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    Efficacy of nonsteroidal antiinflammatory drugs for the treatment of acute puerperal metritis in dairy cows (2016)

    Art
    Poster
    Autoren
    Pohl, Alina (WE 19)
    Bertulat, Sandra (WE 19)
    Borchardt, Stefan (WE 19)
    Heuwieser, Wolfgang (WE 19)
    Kongress
    29th World Buiatrics Congress
    Dublin, Irland, 03. – 08.07.2016
    Quelle
    The 29th World Buiatrics Congress, Dublin 2016 - Congress Proceedings — Michael Doherty (Hrsg.)
    Dublin, Irland: Veterinary Ireland 13 The Courtyard, Kilcarbery Park, Nangor Road, Dublin 22, 2016 — S. 560–561
    ISBN: 978-1-5262-0432-5
    Sprache
    Englisch
    Verweise
    URL (Volltext): http://imgpublic.mci-group.com/ie/PCO/WBC2016_Book_of_Abstracts.pdf
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    Abstract / Zusammenfassung

    Objectives: Acute puerperal metritis (APM) is a potentially life threatening, painful disease and is often treated with third-generation cephalosporins. An increasing antibiotic resistance is well documented and associated with decreasing clinical efficacy, animal welfare and economic consequences. Hence, there is the need to evaluate alternative therapies to antibiotics. Nonsteroidal anti-inflammatory drugs are frequently used as supportive treatment in addition to antibiotics and high self cure rates of APM are described. Therefore, the objective of this study was to compare the efficacies of ketoprofen and ceftiofur for the treatment of APM.

    Materials and Methods: Between June 2013 and February 2015 a total of 610 dairy cows from 6 farms in Germany were enrolled. Inclusion criteria was a rectal temperature (RT) ≥ 39.5 °C and a reddish-brown fetid vaginal discharge within the first 10 DIM. Cows meeting the inclusion criteria were randomly allocated to treatment with ketoprofen (3 mg/kg of body weight, n = 300) or treatment with ceftiofur (1 mg/kg of body weight, n = 310), both administered on 3 consecutive days. Rectal temperature was recorded daily for a period of 7 days after enrollment. Cows that showed RT ≥ 39.5 °C on day 4 to 7 after inclusion received an extended treatment (extT) with ceftiofur for 3 (ketoprofen group) or 2 (ceftiofur group) more days. Between 21 and 40 DIM cows were examined with the metricheck device and vaginal discharge was categorized on a 5-point scale according to the presence of pus.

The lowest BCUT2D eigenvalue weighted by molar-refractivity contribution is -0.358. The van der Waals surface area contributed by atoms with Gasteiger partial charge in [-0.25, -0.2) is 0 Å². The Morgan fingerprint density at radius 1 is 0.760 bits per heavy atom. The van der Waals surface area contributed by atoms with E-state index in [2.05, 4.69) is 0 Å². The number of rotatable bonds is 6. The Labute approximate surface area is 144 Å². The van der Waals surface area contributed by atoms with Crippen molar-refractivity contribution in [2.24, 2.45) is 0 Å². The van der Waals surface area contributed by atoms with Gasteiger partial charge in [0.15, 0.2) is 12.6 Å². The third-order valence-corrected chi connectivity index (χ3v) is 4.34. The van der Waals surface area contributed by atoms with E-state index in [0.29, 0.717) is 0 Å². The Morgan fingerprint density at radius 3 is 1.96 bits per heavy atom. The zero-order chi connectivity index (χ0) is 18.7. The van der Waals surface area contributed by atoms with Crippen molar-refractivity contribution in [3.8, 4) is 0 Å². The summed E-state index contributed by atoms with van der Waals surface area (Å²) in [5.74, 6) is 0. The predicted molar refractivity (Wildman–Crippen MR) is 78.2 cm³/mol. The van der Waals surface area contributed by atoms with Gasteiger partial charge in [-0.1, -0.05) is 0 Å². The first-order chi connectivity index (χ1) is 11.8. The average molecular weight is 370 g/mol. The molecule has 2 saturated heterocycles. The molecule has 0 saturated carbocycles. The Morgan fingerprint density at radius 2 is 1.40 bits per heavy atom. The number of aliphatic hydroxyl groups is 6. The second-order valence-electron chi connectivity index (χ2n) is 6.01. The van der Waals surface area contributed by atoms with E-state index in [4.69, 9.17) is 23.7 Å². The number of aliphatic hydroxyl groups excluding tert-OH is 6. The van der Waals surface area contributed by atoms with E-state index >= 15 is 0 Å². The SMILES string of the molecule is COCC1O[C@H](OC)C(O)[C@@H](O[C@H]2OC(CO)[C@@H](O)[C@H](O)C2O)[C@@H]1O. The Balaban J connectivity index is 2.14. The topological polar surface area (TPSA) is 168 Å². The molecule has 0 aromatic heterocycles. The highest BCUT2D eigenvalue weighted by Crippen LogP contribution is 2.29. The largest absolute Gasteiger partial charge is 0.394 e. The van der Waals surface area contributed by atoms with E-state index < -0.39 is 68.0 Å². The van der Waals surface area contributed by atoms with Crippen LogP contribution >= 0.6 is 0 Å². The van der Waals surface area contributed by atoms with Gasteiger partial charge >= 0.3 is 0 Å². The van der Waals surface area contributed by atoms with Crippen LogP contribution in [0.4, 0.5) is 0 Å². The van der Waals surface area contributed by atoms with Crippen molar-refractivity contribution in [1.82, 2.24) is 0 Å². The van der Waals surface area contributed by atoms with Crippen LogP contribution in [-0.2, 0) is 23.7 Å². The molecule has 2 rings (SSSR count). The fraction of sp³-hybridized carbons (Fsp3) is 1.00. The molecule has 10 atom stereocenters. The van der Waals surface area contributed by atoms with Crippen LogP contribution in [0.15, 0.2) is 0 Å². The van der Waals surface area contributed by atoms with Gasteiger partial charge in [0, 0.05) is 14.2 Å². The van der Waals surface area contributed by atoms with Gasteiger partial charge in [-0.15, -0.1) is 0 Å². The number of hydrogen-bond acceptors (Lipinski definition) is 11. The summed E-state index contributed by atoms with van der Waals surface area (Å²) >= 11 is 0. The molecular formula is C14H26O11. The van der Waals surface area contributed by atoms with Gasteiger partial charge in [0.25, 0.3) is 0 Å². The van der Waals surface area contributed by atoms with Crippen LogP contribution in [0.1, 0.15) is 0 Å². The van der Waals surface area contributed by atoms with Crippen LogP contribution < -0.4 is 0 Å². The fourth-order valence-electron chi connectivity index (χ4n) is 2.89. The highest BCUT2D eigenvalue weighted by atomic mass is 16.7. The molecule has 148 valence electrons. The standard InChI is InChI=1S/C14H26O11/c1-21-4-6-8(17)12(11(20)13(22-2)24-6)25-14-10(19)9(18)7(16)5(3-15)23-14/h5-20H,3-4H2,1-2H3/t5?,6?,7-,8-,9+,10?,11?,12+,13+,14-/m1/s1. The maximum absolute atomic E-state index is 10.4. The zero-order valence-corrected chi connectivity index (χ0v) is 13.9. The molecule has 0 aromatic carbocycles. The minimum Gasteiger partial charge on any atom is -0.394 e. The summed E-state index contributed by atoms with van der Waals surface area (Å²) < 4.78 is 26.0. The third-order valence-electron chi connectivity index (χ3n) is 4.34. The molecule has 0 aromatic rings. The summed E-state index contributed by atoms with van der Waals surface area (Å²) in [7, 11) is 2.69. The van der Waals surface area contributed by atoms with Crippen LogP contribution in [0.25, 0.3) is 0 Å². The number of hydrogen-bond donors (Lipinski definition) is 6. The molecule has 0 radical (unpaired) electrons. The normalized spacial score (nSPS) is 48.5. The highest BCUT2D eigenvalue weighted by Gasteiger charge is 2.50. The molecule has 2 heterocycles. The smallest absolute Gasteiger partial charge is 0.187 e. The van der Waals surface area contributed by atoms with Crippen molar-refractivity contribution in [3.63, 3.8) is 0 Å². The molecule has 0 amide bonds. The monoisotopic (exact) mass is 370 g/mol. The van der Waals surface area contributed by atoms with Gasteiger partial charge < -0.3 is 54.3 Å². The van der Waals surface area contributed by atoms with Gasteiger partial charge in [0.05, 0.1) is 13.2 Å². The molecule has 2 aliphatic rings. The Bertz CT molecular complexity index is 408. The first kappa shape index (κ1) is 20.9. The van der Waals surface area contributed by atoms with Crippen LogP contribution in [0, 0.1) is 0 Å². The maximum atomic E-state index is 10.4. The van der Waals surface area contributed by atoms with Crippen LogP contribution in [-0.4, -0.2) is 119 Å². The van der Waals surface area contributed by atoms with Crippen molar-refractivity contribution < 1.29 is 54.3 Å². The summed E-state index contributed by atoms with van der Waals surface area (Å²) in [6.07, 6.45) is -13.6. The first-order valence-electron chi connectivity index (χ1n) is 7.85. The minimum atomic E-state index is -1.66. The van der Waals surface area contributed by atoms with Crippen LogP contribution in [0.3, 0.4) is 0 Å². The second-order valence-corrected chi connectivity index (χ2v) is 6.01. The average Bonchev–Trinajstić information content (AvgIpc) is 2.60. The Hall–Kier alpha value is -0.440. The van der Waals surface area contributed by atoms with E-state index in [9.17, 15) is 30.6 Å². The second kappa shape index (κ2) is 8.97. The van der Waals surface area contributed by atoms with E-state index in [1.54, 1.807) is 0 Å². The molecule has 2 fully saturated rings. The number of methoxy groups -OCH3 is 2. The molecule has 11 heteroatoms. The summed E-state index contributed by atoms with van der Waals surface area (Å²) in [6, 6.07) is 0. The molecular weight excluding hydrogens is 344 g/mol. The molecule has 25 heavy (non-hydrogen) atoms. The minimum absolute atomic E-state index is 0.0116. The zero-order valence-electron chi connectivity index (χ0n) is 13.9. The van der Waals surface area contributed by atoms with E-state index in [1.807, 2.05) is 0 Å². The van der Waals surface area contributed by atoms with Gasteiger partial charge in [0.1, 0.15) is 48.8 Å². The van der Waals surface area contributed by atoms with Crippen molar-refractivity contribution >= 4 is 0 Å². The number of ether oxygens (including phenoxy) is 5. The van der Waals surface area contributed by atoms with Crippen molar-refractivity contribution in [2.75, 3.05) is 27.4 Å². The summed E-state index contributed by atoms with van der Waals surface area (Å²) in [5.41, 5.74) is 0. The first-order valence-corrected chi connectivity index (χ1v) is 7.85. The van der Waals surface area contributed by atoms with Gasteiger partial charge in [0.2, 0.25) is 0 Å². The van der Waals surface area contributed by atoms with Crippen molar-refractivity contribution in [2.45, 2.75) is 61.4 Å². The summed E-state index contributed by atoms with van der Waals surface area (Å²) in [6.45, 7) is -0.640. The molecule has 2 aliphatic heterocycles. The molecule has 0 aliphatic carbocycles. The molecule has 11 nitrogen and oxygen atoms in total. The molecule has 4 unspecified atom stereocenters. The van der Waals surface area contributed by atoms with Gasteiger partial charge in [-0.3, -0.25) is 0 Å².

Results: A total of 52 cows (35 from ketoprofen group, 17 from ceftiofur group) were excluded from analysis due to missing protocol compliance (n = 37) or concurrent disease (n = 15). Cows initially treated with ketoprofen were more likely to have an extT than cows treated with ceftiofur (61% vs 31%, odds ratio 3.47, P < 0.01, n = 558). Occurrence of purulent vaginal discharge (PVD) was similar for both treatment groups (ketoprofen: 56%, ceftiofur: 53%, P = 0.64). However, cows with an extT had 2.12 (P < 0.01, n = 438) times the odds of PVD than cows without extended treatment. Treatment group did not affect mean 100 DIM milk yield (P = 0.58), first artificial insemination (AI) pregnancy risk (P = 0.25), time to first AI (P = 0.65) and time to pregnancy (P = 0.56).

    Conclusions: More than half of the cows initially treated with ketoprofen needed an extT with ceftiofur. However, the number of ceftiofur doses administered could almost be cut in half as well without negative effects on the prevalence of PVD, milk yield, and reproductive performance